As the fall semester progresses in school districts around Colorado, the trend of integrating technology into all aspects of education marches on. More developers are designing engaging software and online platforms for learning, and more educators are embracing them. It is natural to assume that innovation in education will incorporate the best technology. There is only one problem with that equation: in areas where there is a pronounced “digital divide,” a lack of access to technology may be putting students even further behind.
This was apparent in an article
featured last month in the Miami Herald titled Schools Stress Libraries and Families with Digitally Dependent Homework. The article outlined, “yet one more way to stress out low income families—by assigning homework that requires an Internet connection and a working computer.” The solution recommended to families in this situation? Find a Wi-Fi hotspot or go to the local library. While the possibility of delivering digital learning tools is exciting, few people are considering how that might impact students from lower socioeconomic backgrounds. Instead of having the opportunity to embrace and grow technology skills, many of these students end up marginalized.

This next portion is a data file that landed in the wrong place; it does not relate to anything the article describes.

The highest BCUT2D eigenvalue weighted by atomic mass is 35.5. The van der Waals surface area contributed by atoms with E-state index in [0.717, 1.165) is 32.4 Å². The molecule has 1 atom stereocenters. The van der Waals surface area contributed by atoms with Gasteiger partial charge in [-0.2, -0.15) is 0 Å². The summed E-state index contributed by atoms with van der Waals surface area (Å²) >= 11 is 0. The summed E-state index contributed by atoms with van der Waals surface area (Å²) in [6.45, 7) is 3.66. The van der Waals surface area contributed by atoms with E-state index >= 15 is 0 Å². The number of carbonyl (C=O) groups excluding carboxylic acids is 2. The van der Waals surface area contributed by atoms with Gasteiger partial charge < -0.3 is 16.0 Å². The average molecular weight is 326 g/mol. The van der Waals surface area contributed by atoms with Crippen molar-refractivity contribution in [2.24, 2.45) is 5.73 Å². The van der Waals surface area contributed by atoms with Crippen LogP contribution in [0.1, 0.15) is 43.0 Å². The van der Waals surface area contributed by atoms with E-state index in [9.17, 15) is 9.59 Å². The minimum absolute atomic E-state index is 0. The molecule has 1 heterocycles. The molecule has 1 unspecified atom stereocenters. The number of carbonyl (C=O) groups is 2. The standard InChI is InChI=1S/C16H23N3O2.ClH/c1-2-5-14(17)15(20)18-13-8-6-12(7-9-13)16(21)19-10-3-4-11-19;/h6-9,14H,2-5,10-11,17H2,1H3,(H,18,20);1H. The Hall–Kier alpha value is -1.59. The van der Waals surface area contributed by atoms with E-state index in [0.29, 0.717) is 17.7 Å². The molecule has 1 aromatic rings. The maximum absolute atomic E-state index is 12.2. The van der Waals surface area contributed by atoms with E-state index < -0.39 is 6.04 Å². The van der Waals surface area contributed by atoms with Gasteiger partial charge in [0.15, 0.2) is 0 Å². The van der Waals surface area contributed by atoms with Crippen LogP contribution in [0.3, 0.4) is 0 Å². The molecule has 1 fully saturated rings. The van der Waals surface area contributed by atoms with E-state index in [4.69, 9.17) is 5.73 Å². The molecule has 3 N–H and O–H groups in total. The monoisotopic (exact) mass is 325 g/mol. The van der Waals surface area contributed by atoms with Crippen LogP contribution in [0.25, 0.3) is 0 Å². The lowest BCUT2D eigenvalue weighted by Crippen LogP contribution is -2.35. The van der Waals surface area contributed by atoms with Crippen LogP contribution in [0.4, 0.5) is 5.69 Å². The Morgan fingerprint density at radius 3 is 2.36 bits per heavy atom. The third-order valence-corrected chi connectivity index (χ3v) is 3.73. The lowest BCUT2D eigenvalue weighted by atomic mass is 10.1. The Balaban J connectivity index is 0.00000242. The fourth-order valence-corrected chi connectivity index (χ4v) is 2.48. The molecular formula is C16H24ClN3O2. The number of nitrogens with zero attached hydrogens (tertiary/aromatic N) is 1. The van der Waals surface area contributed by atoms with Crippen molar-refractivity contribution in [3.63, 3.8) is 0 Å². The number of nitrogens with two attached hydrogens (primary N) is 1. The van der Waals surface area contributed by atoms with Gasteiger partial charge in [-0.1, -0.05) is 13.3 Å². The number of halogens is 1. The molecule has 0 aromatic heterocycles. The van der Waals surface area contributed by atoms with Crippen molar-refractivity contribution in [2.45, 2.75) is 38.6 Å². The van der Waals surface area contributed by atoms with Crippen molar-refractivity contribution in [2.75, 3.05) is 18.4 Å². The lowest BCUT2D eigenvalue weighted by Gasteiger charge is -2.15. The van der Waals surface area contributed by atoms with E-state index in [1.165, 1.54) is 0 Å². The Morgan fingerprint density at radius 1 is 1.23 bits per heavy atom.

Stories like this are more common then we may realize. At KidsTek, the mission of bridging the digital divide is achieved through programs that give students access to hardware and education in digital literacy skills. Last year, in partnership with Comcast and their innovative Internet Essentials
program, KidsTek was able to put new laptops in the hands of 60 students who completed a program. We know that when we provide meaningful technology tools and training, our students will gain the skills and confidence to be successful in all their post-secondary endeavors!
To follow the work of KidsTek, and see how we are addressing the digital divide with our students, follow our Facebook page